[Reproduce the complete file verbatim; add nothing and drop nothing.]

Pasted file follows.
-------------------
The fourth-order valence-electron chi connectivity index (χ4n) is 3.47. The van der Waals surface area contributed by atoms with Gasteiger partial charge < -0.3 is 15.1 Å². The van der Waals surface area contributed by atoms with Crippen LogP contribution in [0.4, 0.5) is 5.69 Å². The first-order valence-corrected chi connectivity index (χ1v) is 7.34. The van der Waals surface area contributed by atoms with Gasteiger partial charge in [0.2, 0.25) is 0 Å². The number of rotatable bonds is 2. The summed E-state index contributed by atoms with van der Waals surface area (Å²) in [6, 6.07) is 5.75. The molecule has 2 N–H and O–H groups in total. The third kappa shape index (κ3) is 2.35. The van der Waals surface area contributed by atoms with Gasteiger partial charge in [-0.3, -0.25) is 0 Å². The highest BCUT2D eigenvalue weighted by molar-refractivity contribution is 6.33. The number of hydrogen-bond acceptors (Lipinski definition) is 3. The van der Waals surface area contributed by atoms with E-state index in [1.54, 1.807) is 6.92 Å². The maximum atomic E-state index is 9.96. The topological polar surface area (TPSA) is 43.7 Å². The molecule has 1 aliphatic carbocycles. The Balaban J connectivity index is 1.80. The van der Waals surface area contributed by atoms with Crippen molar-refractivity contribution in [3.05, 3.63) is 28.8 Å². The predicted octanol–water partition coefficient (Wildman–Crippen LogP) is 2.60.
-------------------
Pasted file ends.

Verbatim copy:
The fourth-order valence-electron chi connectivity index (χ4n) is 3.47. The van der Waals surface area contributed by atoms with Gasteiger partial charge < -0.3 is 15.1 Å². The van der Waals surface area contributed by atoms with Crippen LogP contribution in [0.4, 0.5) is 5.69 Å². The first-order valence-corrected chi connectivity index (χ1v) is 7.34. The van der Waals surface area contributed by atoms with Gasteiger partial charge in [0.2, 0.25) is 0 Å². The number of rotatable bonds is 2. The summed E-state index contributed by atoms with van der Waals surface area (Å²) in [6, 6.07) is 5.75. The molecule has 2 N–H and O–H groups in total. The third kappa shape index (κ3) is 2.35. The van der Waals surface area contributed by atoms with Gasteiger partial charge in [-0.3, -0.25) is 0 Å². The highest BCUT2D eigenvalue weighted by molar-refractivity contribution is 6.33. The number of hydrogen-bond acceptors (Lipinski definition) is 3. The van der Waals surface area contributed by atoms with E-state index in [1.54, 1.807) is 6.92 Å². The maximum atomic E-state index is 9.96. The topological polar surface area (TPSA) is 43.7 Å². The molecule has 1 aliphatic carbocycles. The Balaban J connectivity index is 1.80. The van der Waals surface area contributed by atoms with Crippen molar-refractivity contribution in [3.05, 3.63) is 28.8 Å². The predicted octanol–water partition coefficient (Wildman–Crippen LogP) is 2.60.